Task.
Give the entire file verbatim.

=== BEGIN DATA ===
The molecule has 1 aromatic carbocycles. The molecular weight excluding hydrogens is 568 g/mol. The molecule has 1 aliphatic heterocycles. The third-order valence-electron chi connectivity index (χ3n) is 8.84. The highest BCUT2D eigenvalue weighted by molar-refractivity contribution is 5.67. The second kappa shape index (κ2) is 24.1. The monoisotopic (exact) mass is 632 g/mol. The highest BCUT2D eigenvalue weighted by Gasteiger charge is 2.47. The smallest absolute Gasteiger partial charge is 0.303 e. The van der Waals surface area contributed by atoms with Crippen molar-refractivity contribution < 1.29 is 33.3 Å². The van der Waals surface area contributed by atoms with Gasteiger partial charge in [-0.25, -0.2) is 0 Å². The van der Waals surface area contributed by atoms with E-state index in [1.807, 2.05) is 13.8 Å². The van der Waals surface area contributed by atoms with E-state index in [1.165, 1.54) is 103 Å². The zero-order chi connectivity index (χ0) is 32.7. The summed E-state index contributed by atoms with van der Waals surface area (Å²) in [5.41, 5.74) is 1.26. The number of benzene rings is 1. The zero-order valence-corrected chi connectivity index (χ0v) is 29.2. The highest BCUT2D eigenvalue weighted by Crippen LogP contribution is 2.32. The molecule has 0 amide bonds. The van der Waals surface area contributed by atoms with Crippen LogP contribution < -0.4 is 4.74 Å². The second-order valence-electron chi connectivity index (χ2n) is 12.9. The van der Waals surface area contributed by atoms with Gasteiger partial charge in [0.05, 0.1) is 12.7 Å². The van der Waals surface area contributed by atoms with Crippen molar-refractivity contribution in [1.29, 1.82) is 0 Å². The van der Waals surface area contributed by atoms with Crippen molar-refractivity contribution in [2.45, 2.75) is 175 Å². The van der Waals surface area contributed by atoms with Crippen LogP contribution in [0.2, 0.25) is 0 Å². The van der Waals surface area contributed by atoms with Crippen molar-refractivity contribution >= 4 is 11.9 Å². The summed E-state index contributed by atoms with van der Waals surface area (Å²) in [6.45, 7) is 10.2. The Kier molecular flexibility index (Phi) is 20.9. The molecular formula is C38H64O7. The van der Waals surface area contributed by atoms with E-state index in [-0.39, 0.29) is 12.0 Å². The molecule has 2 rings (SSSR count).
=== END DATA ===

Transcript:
The molecule has 1 aromatic carbocycles. The molecular weight excluding hydrogens is 568 g/mol. The molecule has 1 aliphatic heterocycles. The third-order valence-electron chi connectivity index (χ3n) is 8.84. The highest BCUT2D eigenvalue weighted by molar-refractivity contribution is 5.67. The second kappa shape index (κ2) is 24.1. The monoisotopic (exact) mass is 632 g/mol. The highest BCUT2D eigenvalue weighted by Gasteiger charge is 2.47. The smallest absolute Gasteiger partial charge is 0.303 e. The van der Waals surface area contributed by atoms with Crippen molar-refractivity contribution < 1.29 is 33.3 Å². The van der Waals surface area contributed by atoms with Gasteiger partial charge in [-0.25, -0.2) is 0 Å². The van der Waals surface area contributed by atoms with E-state index in [1.807, 2.05) is 13.8 Å². The van der Waals surface area contributed by atoms with E-state index in [1.165, 1.54) is 103 Å². The zero-order chi connectivity index (χ0) is 32.7. The summed E-state index contributed by atoms with van der Waals surface area (Å²) in [5.41, 5.74) is 1.26. The number of benzene rings is 1. The zero-order valence-corrected chi connectivity index (χ0v) is 29.2. The highest BCUT2D eigenvalue weighted by Crippen LogP contribution is 2.32. The molecule has 0 amide bonds. The van der Waals surface area contributed by atoms with Crippen LogP contribution < -0.4 is 4.74 Å². The second-order valence-electron chi connectivity index (χ2n) is 12.9. The van der Waals surface area contributed by atoms with Gasteiger partial charge in [0.05, 0.1) is 12.7 Å². The van der Waals surface area contributed by atoms with Crippen molar-refractivity contribution in [1.29, 1.82) is 0 Å². The van der Waals surface area contributed by atoms with Crippen molar-refractivity contribution in [2.45, 2.75) is 175 Å². The van der Waals surface area contributed by atoms with Crippen LogP contribution in [0.2, 0.25) is 0 Å². The van der Waals surface area contributed by atoms with Crippen molar-refractivity contribution >= 4 is 11.9 Å². The summed E-state index contributed by atoms with van der Waals surface area (Å²) in [6.45, 7) is 10.2. The Kier molecular flexibility index (Phi) is 20.9. The molecular formula is C38H64O7. The van der Waals surface area contributed by atoms with E-state index in [-0.39, 0.29) is 12.0 Å². The molecule has 2 rings (SSSR count).